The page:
2:16 am
smaller. a plan to set up canada's first under ground nuclear waste facility is running into opposition. environmentists and people on both sides of the border are concerned that the waste could contaminate the great lakes and drinking water for 40 million people. >> plans to store radioactive waste deep underground. nearby homes and summer is cottages. >> some of is it i it is going e radioactive for a hundred thousand years. we can't plan and guarantee what is going to happen in 100,000 years. a utility wants to dig waste containers 680 meters under the
2:17 am
site. the thick limestone bedrock won't allow the radio activity to contaminate the water. >> we understand the geology where we are going to be placing the waste and we don't see any impacttimpact at all. >> storing radioactive waste is controversial but putting it next to lake that shares drinking water is another issue entirely. legislators came from michigan to express their opposition. the grea. >> the great lakes are our life and livelihood. they matter to us in michigan as much as anybody. we are a state defined by the great lakes. >> polls show wid widespread sut for the nuclear industry in the quiet country towns around the bruce power plant.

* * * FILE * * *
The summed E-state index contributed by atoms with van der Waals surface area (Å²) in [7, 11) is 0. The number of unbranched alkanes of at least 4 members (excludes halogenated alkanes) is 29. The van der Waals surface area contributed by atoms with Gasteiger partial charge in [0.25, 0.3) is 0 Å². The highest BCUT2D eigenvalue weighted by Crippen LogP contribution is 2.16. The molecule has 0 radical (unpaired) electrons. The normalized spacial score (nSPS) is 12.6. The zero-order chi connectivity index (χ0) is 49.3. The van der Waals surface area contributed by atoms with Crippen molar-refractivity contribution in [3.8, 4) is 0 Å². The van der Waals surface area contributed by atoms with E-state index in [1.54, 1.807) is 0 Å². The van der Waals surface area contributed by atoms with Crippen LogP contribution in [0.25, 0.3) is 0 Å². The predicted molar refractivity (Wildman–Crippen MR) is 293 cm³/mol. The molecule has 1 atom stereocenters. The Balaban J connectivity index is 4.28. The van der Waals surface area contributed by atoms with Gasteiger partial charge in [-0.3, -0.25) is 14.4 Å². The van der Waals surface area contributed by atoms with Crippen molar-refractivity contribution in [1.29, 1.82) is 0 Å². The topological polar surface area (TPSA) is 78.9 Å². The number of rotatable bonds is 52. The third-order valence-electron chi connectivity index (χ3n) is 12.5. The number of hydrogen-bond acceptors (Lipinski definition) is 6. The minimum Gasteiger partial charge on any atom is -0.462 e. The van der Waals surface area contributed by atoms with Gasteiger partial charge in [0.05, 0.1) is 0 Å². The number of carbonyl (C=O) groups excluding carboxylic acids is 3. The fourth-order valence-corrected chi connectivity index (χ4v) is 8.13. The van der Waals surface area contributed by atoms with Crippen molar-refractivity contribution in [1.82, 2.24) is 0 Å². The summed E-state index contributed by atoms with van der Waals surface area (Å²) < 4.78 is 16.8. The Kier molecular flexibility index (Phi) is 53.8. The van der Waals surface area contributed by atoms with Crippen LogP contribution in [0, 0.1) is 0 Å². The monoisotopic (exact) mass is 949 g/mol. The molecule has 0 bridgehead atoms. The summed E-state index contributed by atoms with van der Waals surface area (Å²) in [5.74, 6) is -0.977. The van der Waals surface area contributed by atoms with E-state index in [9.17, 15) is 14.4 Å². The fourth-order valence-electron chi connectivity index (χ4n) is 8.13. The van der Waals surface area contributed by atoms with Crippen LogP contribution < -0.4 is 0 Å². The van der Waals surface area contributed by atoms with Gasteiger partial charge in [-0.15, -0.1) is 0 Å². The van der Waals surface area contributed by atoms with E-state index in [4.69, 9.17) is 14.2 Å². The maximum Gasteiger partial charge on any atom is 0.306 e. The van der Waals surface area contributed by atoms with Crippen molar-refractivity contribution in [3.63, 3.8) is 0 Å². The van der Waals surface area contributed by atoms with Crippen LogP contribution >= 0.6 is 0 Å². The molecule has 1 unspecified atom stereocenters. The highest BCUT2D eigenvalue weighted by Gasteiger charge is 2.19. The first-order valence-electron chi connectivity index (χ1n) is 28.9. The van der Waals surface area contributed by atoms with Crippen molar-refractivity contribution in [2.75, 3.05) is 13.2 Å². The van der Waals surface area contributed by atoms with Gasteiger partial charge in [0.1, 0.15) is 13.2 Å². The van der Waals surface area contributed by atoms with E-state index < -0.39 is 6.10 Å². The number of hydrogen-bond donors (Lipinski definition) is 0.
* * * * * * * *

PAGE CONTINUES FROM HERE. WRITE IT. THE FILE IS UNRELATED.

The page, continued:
2:18 am
thousands of plant employees work here and the community actively sought the construction of a waste storage facility. >> we wanted to be proactive and take the leadership mo positions opposed to taking the easy way and just saying no, h we won't kercanare consider it. this is canada's first attempt and quieting both side of the debate is going to be impossible? in san francisco contract talks have resumed in hopes to adivide a crippling transit strike. two unions are demanding pay raises for workers. months ago the workers walked off the job. the five-day strike stranded hundreds of thousands of commuters and they say they'll walk out monday morning if they can't reach a deal. and coming up on al jazeera
2:19 am
these drivers can't rev their engines because they are being fueled by the sun. we'll tell you who took the first price in australia just ahead. and typewriters may seem like a thing of the past but they are still being put to use in one country. closest to the story, invite hard-hitting debate and desenting views and always explore issues relevant to you.
2:20 am